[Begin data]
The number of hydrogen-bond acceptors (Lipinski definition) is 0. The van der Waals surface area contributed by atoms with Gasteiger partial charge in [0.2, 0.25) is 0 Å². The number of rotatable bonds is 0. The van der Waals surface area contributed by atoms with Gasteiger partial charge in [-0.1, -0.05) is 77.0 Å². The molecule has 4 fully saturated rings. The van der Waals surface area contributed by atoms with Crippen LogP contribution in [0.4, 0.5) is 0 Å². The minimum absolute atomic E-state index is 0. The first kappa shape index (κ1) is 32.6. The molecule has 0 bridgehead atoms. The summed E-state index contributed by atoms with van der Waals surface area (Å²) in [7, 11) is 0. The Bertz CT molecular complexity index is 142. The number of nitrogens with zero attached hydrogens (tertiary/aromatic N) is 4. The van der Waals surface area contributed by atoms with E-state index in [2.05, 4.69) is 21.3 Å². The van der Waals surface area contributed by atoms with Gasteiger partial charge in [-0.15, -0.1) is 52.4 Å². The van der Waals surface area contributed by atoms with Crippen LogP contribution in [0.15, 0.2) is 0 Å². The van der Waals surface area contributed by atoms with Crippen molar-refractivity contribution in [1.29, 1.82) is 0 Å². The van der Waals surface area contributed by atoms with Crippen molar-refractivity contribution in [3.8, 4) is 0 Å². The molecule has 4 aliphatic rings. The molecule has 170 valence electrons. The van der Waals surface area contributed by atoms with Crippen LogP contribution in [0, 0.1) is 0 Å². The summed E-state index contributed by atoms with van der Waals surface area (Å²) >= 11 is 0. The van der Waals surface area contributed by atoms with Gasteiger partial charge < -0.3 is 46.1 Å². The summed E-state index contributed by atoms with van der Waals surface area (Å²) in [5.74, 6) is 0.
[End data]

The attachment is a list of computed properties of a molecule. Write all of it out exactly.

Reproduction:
The number of hydrogen-bond acceptors (Lipinski definition) is 0. The van der Waals surface area contributed by atoms with Gasteiger partial charge in [0.2, 0.25) is 0 Å². The number of rotatable bonds is 0. The van der Waals surface area contributed by atoms with Gasteiger partial charge in [-0.1, -0.05) is 77.0 Å². The molecule has 4 fully saturated rings. The van der Waals surface area contributed by atoms with Crippen LogP contribution in [0.4, 0.5) is 0 Å². The minimum absolute atomic E-state index is 0. The first kappa shape index (κ1) is 32.6. The molecule has 0 bridgehead atoms. The summed E-state index contributed by atoms with van der Waals surface area (Å²) in [7, 11) is 0. The Bertz CT molecular complexity index is 142. The number of nitrogens with zero attached hydrogens (tertiary/aromatic N) is 4. The van der Waals surface area contributed by atoms with E-state index in [2.05, 4.69) is 21.3 Å². The van der Waals surface area contributed by atoms with Gasteiger partial charge in [-0.15, -0.1) is 52.4 Å². The van der Waals surface area contributed by atoms with Crippen LogP contribution in [0.15, 0.2) is 0 Å². The van der Waals surface area contributed by atoms with Crippen molar-refractivity contribution in [1.29, 1.82) is 0 Å². The van der Waals surface area contributed by atoms with Crippen molar-refractivity contribution in [3.8, 4) is 0 Å². The molecule has 4 aliphatic rings. The molecule has 170 valence electrons. The van der Waals surface area contributed by atoms with Crippen LogP contribution in [0, 0.1) is 0 Å². The summed E-state index contributed by atoms with van der Waals surface area (Å²) >= 11 is 0. The van der Waals surface area contributed by atoms with Gasteiger partial charge < -0.3 is 46.1 Å². The summed E-state index contributed by atoms with van der Waals surface area (Å²) in [5.74, 6) is 0.